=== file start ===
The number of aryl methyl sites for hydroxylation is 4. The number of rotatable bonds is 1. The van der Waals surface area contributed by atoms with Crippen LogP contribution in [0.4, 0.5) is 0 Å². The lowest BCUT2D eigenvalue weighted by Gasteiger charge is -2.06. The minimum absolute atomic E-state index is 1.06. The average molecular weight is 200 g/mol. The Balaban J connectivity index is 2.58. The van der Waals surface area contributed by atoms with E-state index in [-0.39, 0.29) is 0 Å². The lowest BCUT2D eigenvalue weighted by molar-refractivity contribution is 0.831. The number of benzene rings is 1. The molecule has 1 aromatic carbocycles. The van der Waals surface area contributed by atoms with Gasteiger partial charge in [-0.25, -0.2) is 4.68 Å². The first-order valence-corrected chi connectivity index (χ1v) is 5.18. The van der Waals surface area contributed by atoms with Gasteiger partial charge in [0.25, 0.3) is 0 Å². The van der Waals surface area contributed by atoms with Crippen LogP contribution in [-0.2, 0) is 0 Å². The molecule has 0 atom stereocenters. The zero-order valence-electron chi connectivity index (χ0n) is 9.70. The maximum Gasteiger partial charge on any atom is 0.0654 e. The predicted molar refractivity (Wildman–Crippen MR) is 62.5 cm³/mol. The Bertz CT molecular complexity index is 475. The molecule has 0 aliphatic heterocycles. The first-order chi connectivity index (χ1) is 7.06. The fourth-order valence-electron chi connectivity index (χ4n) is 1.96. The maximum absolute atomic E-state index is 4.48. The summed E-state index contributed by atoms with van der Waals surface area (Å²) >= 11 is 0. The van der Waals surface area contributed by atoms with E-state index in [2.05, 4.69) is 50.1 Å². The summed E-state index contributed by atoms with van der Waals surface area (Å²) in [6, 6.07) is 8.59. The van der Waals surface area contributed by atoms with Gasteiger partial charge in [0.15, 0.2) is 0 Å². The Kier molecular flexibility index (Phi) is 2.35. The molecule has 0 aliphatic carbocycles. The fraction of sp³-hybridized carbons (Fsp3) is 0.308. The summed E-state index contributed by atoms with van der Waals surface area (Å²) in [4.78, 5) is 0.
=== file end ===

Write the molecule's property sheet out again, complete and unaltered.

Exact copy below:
The number of aryl methyl sites for hydroxylation is 4. The number of rotatable bonds is 1. The van der Waals surface area contributed by atoms with Crippen LogP contribution in [0.4, 0.5) is 0 Å². The lowest BCUT2D eigenvalue weighted by Gasteiger charge is -2.06. The minimum absolute atomic E-state index is 1.06. The average molecular weight is 200 g/mol. The Balaban J connectivity index is 2.58. The van der Waals surface area contributed by atoms with E-state index in [-0.39, 0.29) is 0 Å². The lowest BCUT2D eigenvalue weighted by molar-refractivity contribution is 0.831. The number of benzene rings is 1. The molecule has 1 aromatic carbocycles. The van der Waals surface area contributed by atoms with Gasteiger partial charge in [-0.25, -0.2) is 4.68 Å². The first-order valence-corrected chi connectivity index (χ1v) is 5.18. The van der Waals surface area contributed by atoms with Gasteiger partial charge in [0.25, 0.3) is 0 Å². The van der Waals surface area contributed by atoms with Crippen LogP contribution in [-0.2, 0) is 0 Å². The molecule has 0 atom stereocenters. The zero-order valence-electron chi connectivity index (χ0n) is 9.70. The maximum Gasteiger partial charge on any atom is 0.0654 e. The predicted molar refractivity (Wildman–Crippen MR) is 62.5 cm³/mol. The Bertz CT molecular complexity index is 475. The molecule has 0 aliphatic heterocycles. The first-order chi connectivity index (χ1) is 7.06. The fourth-order valence-electron chi connectivity index (χ4n) is 1.96. The maximum absolute atomic E-state index is 4.48. The summed E-state index contributed by atoms with van der Waals surface area (Å²) >= 11 is 0. The van der Waals surface area contributed by atoms with E-state index in [2.05, 4.69) is 50.1 Å². The summed E-state index contributed by atoms with van der Waals surface area (Å²) in [6, 6.07) is 8.59. The van der Waals surface area contributed by atoms with Gasteiger partial charge in [0.15, 0.2) is 0 Å². The Kier molecular flexibility index (Phi) is 2.35. The molecule has 0 aliphatic carbocycles. The fraction of sp³-hybridized carbons (Fsp3) is 0.308. The summed E-state index contributed by atoms with van der Waals surface area (Å²) in [4.78, 5) is 0.